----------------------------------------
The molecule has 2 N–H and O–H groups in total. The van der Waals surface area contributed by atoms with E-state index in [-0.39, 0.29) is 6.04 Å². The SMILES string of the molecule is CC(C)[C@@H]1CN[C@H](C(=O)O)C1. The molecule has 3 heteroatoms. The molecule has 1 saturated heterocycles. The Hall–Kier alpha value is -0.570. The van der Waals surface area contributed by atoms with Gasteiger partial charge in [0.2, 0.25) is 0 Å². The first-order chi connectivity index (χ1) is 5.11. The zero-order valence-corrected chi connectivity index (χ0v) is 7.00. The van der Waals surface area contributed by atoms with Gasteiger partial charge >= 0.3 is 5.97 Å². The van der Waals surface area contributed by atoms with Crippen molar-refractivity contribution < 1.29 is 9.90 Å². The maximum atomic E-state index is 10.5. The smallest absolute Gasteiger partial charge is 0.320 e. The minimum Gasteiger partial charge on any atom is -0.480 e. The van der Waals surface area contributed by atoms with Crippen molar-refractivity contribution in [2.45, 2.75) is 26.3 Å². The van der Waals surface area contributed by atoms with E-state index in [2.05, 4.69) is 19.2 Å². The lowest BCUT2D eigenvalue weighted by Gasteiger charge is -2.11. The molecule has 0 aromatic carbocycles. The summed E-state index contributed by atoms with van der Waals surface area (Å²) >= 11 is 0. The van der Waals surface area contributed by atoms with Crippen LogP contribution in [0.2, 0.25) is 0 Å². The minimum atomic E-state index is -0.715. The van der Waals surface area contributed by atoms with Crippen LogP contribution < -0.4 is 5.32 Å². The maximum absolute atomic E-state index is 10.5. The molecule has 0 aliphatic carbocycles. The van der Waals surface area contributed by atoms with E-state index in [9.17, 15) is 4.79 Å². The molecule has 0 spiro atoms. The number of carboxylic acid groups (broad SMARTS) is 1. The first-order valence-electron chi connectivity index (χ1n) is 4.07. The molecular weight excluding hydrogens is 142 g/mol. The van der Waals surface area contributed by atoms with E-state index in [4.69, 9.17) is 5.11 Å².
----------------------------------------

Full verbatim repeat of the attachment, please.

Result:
The molecule has 2 N–H and O–H groups in total. The van der Waals surface area contributed by atoms with E-state index in [-0.39, 0.29) is 6.04 Å². The SMILES string of the molecule is CC(C)[C@@H]1CN[C@H](C(=O)O)C1. The molecule has 3 heteroatoms. The molecule has 1 saturated heterocycles. The Hall–Kier alpha value is -0.570. The van der Waals surface area contributed by atoms with Gasteiger partial charge in [0.2, 0.25) is 0 Å². The first-order chi connectivity index (χ1) is 5.11. The zero-order valence-corrected chi connectivity index (χ0v) is 7.00. The van der Waals surface area contributed by atoms with Gasteiger partial charge >= 0.3 is 5.97 Å². The van der Waals surface area contributed by atoms with Crippen molar-refractivity contribution < 1.29 is 9.90 Å². The maximum atomic E-state index is 10.5. The smallest absolute Gasteiger partial charge is 0.320 e. The minimum Gasteiger partial charge on any atom is -0.480 e. The van der Waals surface area contributed by atoms with Crippen molar-refractivity contribution in [2.45, 2.75) is 26.3 Å². The van der Waals surface area contributed by atoms with E-state index in [2.05, 4.69) is 19.2 Å². The lowest BCUT2D eigenvalue weighted by Gasteiger charge is -2.11. The molecule has 0 aromatic carbocycles. The summed E-state index contributed by atoms with van der Waals surface area (Å²) >= 11 is 0. The van der Waals surface area contributed by atoms with Crippen LogP contribution in [0.2, 0.25) is 0 Å². The minimum atomic E-state index is -0.715. The van der Waals surface area contributed by atoms with Crippen LogP contribution < -0.4 is 5.32 Å². The maximum absolute atomic E-state index is 10.5. The molecule has 0 aliphatic carbocycles. The van der Waals surface area contributed by atoms with E-state index in [9.17, 15) is 4.79 Å². The molecule has 0 spiro atoms. The number of carboxylic acid groups (broad SMARTS) is 1. The first-order valence-electron chi connectivity index (χ1n) is 4.07. The molecular weight excluding hydrogens is 142 g/mol. The van der Waals surface area contributed by atoms with E-state index in [4.69, 9.17) is 5.11 Å².